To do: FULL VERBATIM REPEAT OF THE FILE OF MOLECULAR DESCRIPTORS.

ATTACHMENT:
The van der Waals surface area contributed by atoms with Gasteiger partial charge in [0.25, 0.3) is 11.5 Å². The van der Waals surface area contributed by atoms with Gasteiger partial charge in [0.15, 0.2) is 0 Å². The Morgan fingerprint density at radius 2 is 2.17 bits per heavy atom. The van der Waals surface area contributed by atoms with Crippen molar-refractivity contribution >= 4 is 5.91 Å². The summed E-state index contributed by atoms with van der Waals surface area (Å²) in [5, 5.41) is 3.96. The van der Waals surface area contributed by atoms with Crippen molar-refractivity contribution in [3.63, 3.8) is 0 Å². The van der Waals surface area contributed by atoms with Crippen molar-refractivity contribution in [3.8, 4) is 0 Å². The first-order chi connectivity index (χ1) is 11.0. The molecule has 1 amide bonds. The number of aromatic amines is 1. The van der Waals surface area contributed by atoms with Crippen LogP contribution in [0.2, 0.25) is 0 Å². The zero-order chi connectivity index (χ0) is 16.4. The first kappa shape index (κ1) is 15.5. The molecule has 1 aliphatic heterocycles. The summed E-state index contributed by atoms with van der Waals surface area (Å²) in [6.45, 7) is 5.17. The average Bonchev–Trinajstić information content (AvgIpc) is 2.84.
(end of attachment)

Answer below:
The van der Waals surface area contributed by atoms with Gasteiger partial charge in [0.25, 0.3) is 11.5 Å². The van der Waals surface area contributed by atoms with Gasteiger partial charge in [0.15, 0.2) is 0 Å². The Morgan fingerprint density at radius 2 is 2.17 bits per heavy atom. The van der Waals surface area contributed by atoms with Crippen molar-refractivity contribution >= 4 is 5.91 Å². The summed E-state index contributed by atoms with van der Waals surface area (Å²) in [5, 5.41) is 3.96. The van der Waals surface area contributed by atoms with Crippen molar-refractivity contribution in [3.63, 3.8) is 0 Å². The van der Waals surface area contributed by atoms with Crippen molar-refractivity contribution in [3.8, 4) is 0 Å². The first-order chi connectivity index (χ1) is 11.0. The molecule has 1 amide bonds. The number of aromatic amines is 1. The van der Waals surface area contributed by atoms with Crippen LogP contribution in [0.2, 0.25) is 0 Å². The zero-order chi connectivity index (χ0) is 16.4. The first kappa shape index (κ1) is 15.5. The molecule has 1 aliphatic heterocycles. The summed E-state index contributed by atoms with van der Waals surface area (Å²) in [6.45, 7) is 5.17. The average Bonchev–Trinajstić information content (AvgIpc) is 2.84.